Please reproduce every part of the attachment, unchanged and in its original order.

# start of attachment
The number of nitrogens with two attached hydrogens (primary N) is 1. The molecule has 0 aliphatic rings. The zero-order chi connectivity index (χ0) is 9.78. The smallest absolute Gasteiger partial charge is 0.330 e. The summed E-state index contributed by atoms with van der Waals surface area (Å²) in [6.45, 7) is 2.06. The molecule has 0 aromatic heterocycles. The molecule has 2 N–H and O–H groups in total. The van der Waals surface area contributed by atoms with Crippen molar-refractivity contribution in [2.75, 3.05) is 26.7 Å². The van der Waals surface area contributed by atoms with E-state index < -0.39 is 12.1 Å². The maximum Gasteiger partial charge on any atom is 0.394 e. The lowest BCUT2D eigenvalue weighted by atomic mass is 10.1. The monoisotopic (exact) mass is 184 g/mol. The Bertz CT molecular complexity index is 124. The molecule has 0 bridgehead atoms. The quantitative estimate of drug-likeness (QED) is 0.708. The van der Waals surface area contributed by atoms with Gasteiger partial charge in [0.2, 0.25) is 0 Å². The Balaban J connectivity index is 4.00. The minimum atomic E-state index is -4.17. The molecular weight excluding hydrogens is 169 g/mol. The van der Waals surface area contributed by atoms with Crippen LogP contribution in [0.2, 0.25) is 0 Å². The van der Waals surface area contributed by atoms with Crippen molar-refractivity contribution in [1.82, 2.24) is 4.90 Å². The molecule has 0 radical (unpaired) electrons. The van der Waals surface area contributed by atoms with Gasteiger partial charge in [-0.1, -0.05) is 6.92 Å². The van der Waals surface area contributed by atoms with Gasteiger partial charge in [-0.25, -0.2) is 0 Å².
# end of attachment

The number of nitrogens with two attached hydrogens (primary N) is 1. The molecule has 0 aliphatic rings. The zero-order chi connectivity index (χ0) is 9.78. The smallest absolute Gasteiger partial charge is 0.330 e. The summed E-state index contributed by atoms with van der Waals surface area (Å²) in [6.45, 7) is 2.06. The molecule has 0 aromatic heterocycles. The molecule has 2 N–H and O–H groups in total. The van der Waals surface area contributed by atoms with Crippen molar-refractivity contribution in [2.75, 3.05) is 26.7 Å². The van der Waals surface area contributed by atoms with E-state index < -0.39 is 12.1 Å². The maximum Gasteiger partial charge on any atom is 0.394 e. The lowest BCUT2D eigenvalue weighted by atomic mass is 10.1. The monoisotopic (exact) mass is 184 g/mol. The Bertz CT molecular complexity index is 124. The molecule has 0 bridgehead atoms. The quantitative estimate of drug-likeness (QED) is 0.708. The van der Waals surface area contributed by atoms with Gasteiger partial charge in [0.2, 0.25) is 0 Å². The Balaban J connectivity index is 4.00. The minimum atomic E-state index is -4.17. The molecular weight excluding hydrogens is 169 g/mol. The van der Waals surface area contributed by atoms with Crippen LogP contribution in [0.2, 0.25) is 0 Å². The van der Waals surface area contributed by atoms with Crippen molar-refractivity contribution in [1.82, 2.24) is 4.90 Å². The molecule has 0 radical (unpaired) electrons. The van der Waals surface area contributed by atoms with Gasteiger partial charge in [-0.1, -0.05) is 6.92 Å². The van der Waals surface area contributed by atoms with Gasteiger partial charge in [-0.25, -0.2) is 0 Å².